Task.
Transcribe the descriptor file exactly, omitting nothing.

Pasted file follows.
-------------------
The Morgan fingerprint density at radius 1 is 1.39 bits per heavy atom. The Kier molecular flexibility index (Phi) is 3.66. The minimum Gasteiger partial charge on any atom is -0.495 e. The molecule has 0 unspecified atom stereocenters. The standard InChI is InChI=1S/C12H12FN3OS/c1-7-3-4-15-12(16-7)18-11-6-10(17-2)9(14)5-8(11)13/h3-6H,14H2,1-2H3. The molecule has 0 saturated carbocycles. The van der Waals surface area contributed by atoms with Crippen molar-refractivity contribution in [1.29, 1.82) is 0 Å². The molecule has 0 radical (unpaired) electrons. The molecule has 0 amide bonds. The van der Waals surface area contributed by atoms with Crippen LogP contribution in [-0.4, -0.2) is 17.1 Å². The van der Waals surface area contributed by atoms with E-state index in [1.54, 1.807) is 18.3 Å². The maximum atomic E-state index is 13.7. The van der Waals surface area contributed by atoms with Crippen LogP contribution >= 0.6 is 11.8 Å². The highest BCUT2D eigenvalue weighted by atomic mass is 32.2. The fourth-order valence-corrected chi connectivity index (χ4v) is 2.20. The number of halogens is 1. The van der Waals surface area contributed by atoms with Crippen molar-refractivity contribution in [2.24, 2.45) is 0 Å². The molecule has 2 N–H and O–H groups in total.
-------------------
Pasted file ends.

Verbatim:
The Morgan fingerprint density at radius 1 is 1.39 bits per heavy atom. The Kier molecular flexibility index (Phi) is 3.66. The minimum Gasteiger partial charge on any atom is -0.495 e. The molecule has 0 unspecified atom stereocenters. The standard InChI is InChI=1S/C12H12FN3OS/c1-7-3-4-15-12(16-7)18-11-6-10(17-2)9(14)5-8(11)13/h3-6H,14H2,1-2H3. The molecule has 0 saturated carbocycles. The van der Waals surface area contributed by atoms with Crippen molar-refractivity contribution in [1.29, 1.82) is 0 Å². The molecule has 0 radical (unpaired) electrons. The molecule has 0 amide bonds. The van der Waals surface area contributed by atoms with Crippen LogP contribution in [-0.4, -0.2) is 17.1 Å². The van der Waals surface area contributed by atoms with E-state index in [1.54, 1.807) is 18.3 Å². The maximum atomic E-state index is 13.7. The van der Waals surface area contributed by atoms with Crippen LogP contribution >= 0.6 is 11.8 Å². The highest BCUT2D eigenvalue weighted by atomic mass is 32.2. The fourth-order valence-corrected chi connectivity index (χ4v) is 2.20. The number of halogens is 1. The van der Waals surface area contributed by atoms with Crippen molar-refractivity contribution in [2.24, 2.45) is 0 Å². The molecule has 2 N–H and O–H groups in total.